An abstract tapestry hanging in the hall is intended to represent Glasgow's past and present.
Pillars of marble and granite give way to staircases of Carrara marble, freestone, and alabaster, and a ceiling decorated in gold leaf is topped by a stained glass dome.
The Councillor's Corridor, containing councillors' mailboxes and decorated in Italian faience, leads to the Committee Rooms, where formal business committees meet, and an impressive library.
The corridor also leads into the Council Chamber. This is where the Council meets formally, and is one of the most impressive rooms in the City Chambers, featuring rich Spanish mahogany panelling. There are seats for each of the 79 councillors, situated in a Hemicycle, all facing the Lord Provost (the Scottish equivalent of the lord mayor found in London and other cities), his Depute, and the chief executive, who are seated behind the mace. A public gallery looks down on the proceedings, and a small press gallery is located at the side.
The Lord Provost's main office is decorated in the same Venetian style as the rest of the building. Famous visitors, including the British Royal family have signed the visitor book here.
The municipal mace is kept in an ante-room leading to the Lord Provost's office. Part of the ritual of the Council's proceedings is that the mace is carried by the Council Officer when leading the Lord Provost into the Council Chamber to chair full council meetings. The mace is made from gold-plated silver, and was presented to the council in 1912.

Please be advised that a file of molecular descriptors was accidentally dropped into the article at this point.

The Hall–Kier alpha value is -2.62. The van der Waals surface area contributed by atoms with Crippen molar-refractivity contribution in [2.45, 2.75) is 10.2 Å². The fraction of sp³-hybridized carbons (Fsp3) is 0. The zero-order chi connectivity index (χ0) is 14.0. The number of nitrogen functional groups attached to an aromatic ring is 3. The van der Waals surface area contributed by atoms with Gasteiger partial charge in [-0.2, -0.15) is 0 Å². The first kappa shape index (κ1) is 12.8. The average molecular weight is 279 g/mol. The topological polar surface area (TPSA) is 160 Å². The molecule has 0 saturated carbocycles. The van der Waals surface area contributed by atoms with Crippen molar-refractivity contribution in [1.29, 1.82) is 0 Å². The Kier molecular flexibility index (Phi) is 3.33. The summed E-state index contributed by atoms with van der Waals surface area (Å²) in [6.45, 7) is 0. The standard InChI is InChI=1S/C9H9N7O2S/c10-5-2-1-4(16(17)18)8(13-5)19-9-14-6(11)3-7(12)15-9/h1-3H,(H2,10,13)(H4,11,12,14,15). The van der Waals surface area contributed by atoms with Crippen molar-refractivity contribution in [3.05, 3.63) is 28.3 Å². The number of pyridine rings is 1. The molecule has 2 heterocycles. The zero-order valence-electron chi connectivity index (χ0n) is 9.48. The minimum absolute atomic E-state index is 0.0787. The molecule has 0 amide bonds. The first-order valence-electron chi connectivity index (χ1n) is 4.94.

Adjacent to the Council Chamber, there are three rooms used for civic functions and large meetings: the Satinwood Salon, Octagonal Room, and the Mahogany Salon. These rooms are decorated in fine woods as their names imply, and also house a selection of fine paintings.
The grandest room in the Chambers is the Banqueting Hall. Its magnificence has impressed heads of state, and it has witnessed many different types of events, from formal civil ones to record launches, fashion shows, children's Christmas parties and private functions. Nelson Mandela received his Freedom of the City here in 1993.
The hall is 33.5 m long by 14.6 m wide and 15.8 m high. The carpet comes in three sections which are rotated regularly to prevent wear. The carpet design reflects the ornate pattern of the roof. Huge Glasgow School murals decorate the walls, depicting the granting of the city's charter, its history and culture, and the four main Scottish rivers. The hall's electric chandeliers, or "electroliers", were designed in 1885.
The daily tours of the Chambers conclude on the Upper Gallery on the third floor, which lets one see the detail on the beautiful dome visible from the other floors, as well as portraits of former Lord Provosts.
The Chambers were used as part of the location for The House of Mirth an adaptation of the novel by Edith Wharton by Terence Davies starring Gillian Anderson and Dan Aykroyd.
They were also used as a stand in for the Kremlin in the film An Englishman Abroad and as the Vatican in Heavenly Pursuits.